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Wii Sports Resort game review



The follow-up to Wii Sports is here: Wii Sports Resort. Is the package worth the $50 price of admission?

WII SPORTS RESORT
Nintendo for Wii
wiisports-box
Graphics: 7.5
Sound: 8.0
Gameplay: 9.0
Replay Value: 9.0
Overall Score: 8.5
Pros: Island looks like fun; 12 challenging games; Wii MotionPlus can be cool
Cons: No online play; two games repeated from Wii Sports; Wii MotionPlus can act weird

GAMES GALORE

Wii Sports Resort takes you to a magical island where the sun shines, the ocean is always blue and people are forever friendly. Oh, and they love to play games.

There are a dozen different games, many with their own specific challenges and modes. In fact, a game like Archery is very different when you compare the easy mode to the expert mode. If you count all of the extra modes, you have about two dozen games.

The game  includes the Wii MotionPlus snap-on, which is supposed to make you more accurate as you play. The package also sports a rubber sleeve to keep the two controllers tightly together and from breaking when they fall.

wiisports3WU-HU!

The cool thing about the game’s introduction is that you arrive via plane. Plus, you’re a skydiver who must leap out of the aircraft. As you fall to Earth, you can hold hands with other parachuters to form a cool, many-person ring high above the ocean. Then, open your chute and softly glide down. It’s a surprising, exciting way to land on WuHu Island. (Hey, even the name sounds like fun!)

My first game was Island Flyover in a seaplane. I felt the best way to check out the place was to give the complete landscape a good look from a bird’s-eye view. First, I held the Wii remote as if it were a model airplane. Flying high above, the sights are many: whales, other islands, a waterfall, even solar windmills that power WuHu Island. Fly close and check out the points of interest (those with an “I” over them) to collect points.

wiisports3IN WITH THE NEW

Next, I took up Table Tennis. I had the pleasure of meeting a variety of Mii characters, each a little more powerful than the last. If the character ends up lobbing a ball, you can snap the remote and hit a super fastball that it’ll dive for and probably miss.

There are wacky environments and three modes of difficulty included with Archery. At one point, you shoot arrows over molten lava to hit a moving bull’s-eye. Use your remote’s “A” button to aim. As you use the nunchuk as your bow, pull back, aim, then release the “Z” button to shoot. In any mode, it’s quite challenging: You almost never hit the bull’s-eye for 10 points.

In Swordplay, you’re on a giant pedestal high above the ocean. The goal is simple: Hit your opponent with your non-sharp sword and knock him off the platform. It’s really fun to watch as he flails and flips on his way down to making a great big splash. You can also unlock Showdown mode, in which you fight tons of enemy fighters. Use “B” to block because if you’re hit three times, the game ends.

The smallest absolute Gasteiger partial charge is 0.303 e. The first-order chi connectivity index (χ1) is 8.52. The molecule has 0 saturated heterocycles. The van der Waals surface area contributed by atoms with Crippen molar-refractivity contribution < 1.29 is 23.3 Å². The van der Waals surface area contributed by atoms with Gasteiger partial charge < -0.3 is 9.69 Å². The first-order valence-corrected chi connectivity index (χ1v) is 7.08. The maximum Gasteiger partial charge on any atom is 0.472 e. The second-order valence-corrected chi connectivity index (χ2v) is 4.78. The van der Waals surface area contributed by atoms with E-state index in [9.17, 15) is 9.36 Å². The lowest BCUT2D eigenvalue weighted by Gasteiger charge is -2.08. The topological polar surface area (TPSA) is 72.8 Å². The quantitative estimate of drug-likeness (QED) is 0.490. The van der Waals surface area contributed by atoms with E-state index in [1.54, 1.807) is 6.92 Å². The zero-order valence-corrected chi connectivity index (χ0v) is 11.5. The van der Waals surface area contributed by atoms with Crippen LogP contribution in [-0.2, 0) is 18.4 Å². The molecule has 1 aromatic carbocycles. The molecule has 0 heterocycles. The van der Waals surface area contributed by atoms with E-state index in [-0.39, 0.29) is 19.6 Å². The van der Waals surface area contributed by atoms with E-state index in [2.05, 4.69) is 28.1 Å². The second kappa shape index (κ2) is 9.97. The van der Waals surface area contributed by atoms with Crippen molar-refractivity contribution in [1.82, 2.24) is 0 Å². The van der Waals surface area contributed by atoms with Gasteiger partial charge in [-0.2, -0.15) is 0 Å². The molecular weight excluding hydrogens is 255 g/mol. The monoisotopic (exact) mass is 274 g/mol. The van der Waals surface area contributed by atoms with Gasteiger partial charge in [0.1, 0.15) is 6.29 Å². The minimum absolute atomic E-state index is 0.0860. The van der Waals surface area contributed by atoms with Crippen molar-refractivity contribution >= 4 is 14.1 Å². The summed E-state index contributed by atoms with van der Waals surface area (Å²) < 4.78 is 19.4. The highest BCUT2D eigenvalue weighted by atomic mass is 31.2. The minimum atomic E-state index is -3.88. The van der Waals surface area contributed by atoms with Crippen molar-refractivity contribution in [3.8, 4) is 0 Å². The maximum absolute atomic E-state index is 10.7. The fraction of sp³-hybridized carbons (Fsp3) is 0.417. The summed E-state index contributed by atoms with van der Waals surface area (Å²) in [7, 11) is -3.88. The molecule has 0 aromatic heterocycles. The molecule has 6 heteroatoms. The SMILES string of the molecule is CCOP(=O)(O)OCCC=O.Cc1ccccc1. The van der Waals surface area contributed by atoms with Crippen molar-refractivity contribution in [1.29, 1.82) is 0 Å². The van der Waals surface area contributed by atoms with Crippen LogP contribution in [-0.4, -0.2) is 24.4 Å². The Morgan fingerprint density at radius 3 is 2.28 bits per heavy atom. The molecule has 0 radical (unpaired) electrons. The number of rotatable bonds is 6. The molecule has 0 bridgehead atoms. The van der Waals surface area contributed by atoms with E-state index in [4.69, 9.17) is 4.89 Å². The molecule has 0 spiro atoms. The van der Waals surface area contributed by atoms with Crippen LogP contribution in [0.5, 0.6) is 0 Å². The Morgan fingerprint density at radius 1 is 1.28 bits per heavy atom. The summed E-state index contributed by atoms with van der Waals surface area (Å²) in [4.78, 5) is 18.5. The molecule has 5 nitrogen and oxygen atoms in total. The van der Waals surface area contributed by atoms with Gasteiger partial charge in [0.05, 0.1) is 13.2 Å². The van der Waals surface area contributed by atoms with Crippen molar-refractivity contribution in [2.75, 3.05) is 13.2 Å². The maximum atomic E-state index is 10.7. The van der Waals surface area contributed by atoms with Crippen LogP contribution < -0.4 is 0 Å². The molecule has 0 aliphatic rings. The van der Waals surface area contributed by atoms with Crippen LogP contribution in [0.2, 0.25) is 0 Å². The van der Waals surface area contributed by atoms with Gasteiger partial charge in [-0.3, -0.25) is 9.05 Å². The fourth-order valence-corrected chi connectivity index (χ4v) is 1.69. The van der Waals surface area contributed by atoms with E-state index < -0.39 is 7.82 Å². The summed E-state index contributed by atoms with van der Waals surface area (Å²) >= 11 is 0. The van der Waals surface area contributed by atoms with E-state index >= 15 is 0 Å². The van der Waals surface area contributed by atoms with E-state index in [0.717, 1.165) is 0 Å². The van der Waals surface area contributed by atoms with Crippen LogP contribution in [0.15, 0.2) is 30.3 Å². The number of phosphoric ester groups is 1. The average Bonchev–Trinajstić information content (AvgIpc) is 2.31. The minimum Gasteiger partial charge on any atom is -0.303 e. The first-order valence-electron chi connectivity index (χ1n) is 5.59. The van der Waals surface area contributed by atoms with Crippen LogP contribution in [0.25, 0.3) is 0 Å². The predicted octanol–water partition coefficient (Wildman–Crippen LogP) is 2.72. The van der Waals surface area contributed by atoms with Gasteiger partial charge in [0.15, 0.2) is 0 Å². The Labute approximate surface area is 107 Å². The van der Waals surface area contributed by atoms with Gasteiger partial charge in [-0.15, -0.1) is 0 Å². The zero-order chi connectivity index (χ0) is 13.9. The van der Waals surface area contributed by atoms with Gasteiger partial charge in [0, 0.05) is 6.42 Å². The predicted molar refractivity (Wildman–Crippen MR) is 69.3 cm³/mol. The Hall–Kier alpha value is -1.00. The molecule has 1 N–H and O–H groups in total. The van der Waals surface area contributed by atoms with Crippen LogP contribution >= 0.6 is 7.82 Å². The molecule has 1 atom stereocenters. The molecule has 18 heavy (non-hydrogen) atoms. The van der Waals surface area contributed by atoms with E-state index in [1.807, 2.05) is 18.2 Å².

Two of the tougher boat games with obstacles include Power Cruising, in which you pilot a kind of JetSki, and Canoeing, in which you use the remote as a paddle. Other games include Wakeboarding, Frisbee and Basketball.

wiisports3NOT QUITE OUT WITH THE OLD

Both Golf and Bowling are reprised from the original game. Even though the 100-pin mode on Bowling is a ton of fun, you have to figure that the minds at Nintendo could have come up with two new games for you to enjoy. They probably did: You have to wonder what was cut from the package.

While Cycling adds the ability to drift behind other players to catch some speed, it feels a lot like the running and jogging game in WiiFit, except you use your arms to pedal, not your legs. In fact, the course looks too much like the WiiFit course, almost as if some of it has been repurposed.

wiisports3SOME DRAWBACKS

Unfortunately, there’s no online play. It would be enjoyable to play against competitors worldwide, in a Wii Sports Resort Olympics of sorts. Also, it would be cool if they had added some Balance Board functionality to one or two of the games.

As for Wii MotionPlus, this add-on not only makes games more precise, it also makes them harder. MotionPlus can be quirky, especially when you try a subtle tap of a Table Tennis paddle: Sometimes it will hit a ball, and sometimes it won’t. And without warning in the middle of a game, MotionPlus will sometimes start recalibrating. You almost always lose a point in Table Tennis when this happens. (The way to prevent this, I think, is to lay the remote down for a minute every 10 minutes between points. Then it recalibrates itself.)

BOTTOM LINE: IT’S A BARGAIN

Overall, though, Wii Sports Resort has to be considered a bargain. Wii MotionPlus can be played with dozens of other games (but only those that say “Wii MotionPlus” on the box). Plus, the games within Wii Sports Resort will make you laugh. It’s some of the happiest, most joyous family gameplay that you can find today.

People will be buying this one in droves through the holidays. That’s why you’ll find some helpful tips for the game in the November issue of BL.

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